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Ketamine21 Jul 2016

Getting caught in possession of ketamine can lead to serious consequences. This drug is used in veterinary and human medicine as a sedative. Like PCP, ketamine works to create a dissociative anesthesia. Recreational users may snort pills to cause hallucinations and a dream-like state of mind. At high enough doses, individuals may completely dissociate with their real self. Since ketamine is a controlled substance, the state of New York imposes severe sentences if an individual is in possession of ketamine.

For the prosecution to convict you of this crime, they must prove that you possessed a controlled substance. Depending on the circumstances of the case, law enforcement may also charge someone with an additional crime such as intent to distribute or possession with intent to distribute in a school zone. If you are arrested with a large amount of ketamine on you, you will generally be charged with intent to distribute whether you actually planned on distributing it or not.

The Case Against You

Once you are charged for ketamine possession, the prosecution must demonstrate that you obtained or possessed the drug. If you knew what the item was and had the item on your person, it is legally considered possession. When you have the drug in a place that you control and not on your person, it is considered constructive possession. In addition, multiple people can be convicted of possession if they shared possession of the ketamine.

To be convicted, the prosecution must show several things:

– You knew what you possessed
– You obtained the ketamine or possessed it
– The item you had was a controlled substance

Potential Charges

If you have 4,000 grams of ketamine or more, you can be charged with a class C felony. In New York State, this includes up to 15 years in prison or a $15,000 fine. If you are found in possession of 1,000 milligrams of ketamine or more, you may be charged with a class D felony. This felony carries up to seven years in prison or a fine of $5,000. The courts may also decide to give you a fine as well as a prison sentence. For any amount of ketamine that is less than 1,000 milligrams, you may be charged with a class A misdemeanor. This lesser charge carries up to one year in jail and a $1,000 fine.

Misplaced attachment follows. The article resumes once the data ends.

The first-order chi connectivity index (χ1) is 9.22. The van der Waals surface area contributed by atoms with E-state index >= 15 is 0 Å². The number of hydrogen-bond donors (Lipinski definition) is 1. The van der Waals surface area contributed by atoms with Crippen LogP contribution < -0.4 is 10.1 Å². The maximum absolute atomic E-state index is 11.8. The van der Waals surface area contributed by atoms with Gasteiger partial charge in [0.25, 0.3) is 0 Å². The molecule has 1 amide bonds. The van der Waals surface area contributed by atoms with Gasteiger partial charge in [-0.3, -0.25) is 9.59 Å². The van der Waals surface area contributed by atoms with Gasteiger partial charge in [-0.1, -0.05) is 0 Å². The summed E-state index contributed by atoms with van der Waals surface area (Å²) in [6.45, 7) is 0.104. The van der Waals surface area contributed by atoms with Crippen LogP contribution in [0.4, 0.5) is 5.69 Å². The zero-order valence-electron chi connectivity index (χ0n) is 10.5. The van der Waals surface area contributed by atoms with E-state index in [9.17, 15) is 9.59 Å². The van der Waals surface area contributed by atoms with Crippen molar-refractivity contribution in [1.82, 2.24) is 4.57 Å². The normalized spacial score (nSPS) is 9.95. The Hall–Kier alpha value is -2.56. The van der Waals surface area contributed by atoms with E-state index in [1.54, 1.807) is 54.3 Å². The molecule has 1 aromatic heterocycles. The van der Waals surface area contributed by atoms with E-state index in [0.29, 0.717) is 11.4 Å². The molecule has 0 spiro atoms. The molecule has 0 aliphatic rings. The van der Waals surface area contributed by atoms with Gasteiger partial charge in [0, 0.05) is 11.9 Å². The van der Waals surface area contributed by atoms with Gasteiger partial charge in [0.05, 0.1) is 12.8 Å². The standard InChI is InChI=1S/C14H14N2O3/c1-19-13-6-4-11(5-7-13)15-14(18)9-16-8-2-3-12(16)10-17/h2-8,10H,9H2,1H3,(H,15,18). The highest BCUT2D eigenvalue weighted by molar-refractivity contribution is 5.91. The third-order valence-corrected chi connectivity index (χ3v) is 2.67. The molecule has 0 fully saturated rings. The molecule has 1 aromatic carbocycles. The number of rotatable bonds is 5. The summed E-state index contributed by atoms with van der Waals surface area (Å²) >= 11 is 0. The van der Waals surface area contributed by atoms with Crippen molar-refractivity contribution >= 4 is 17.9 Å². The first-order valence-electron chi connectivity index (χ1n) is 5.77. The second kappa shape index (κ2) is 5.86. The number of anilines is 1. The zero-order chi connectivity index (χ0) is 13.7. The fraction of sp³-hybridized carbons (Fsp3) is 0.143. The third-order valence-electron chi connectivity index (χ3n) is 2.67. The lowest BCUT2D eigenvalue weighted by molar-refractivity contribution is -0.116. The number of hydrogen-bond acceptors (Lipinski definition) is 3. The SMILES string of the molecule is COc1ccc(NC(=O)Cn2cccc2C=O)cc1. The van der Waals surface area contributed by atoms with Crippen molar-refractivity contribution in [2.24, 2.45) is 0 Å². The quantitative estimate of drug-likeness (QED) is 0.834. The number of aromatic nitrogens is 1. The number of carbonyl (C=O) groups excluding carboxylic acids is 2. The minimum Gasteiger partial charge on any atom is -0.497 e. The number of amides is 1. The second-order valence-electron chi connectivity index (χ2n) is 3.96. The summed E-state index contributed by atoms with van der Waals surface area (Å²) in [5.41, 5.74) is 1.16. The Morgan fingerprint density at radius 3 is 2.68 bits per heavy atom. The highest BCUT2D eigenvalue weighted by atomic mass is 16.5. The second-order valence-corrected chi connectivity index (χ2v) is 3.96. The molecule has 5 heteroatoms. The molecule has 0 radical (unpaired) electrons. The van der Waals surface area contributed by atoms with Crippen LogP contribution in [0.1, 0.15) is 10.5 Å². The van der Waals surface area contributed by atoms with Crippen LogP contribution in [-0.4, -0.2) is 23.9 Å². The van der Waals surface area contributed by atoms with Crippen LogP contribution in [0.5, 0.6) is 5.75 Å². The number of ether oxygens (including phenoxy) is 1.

Have You Been Arrested for Ketamine Possession?

If you have been arrested for possession of ketamine, you need to get legal advice right away. Strict state and federal drug laws mean that you could lose your license, pay a large fine, deal with probation or go to jail. If you are convicted, you may have problems finding housing and employment with a criminal record. Due to this, it is important to get professional advice about ketamine defenses.

At Raiser and Kenniff, PC, we are able to help you develop your legal defense. We have the resources necessary to help you confront the prosecution and fight against drug possession charges. With help, you may be able to return your life to normal. Call us at 212-274-0090 to get a free consultation about building your defense.

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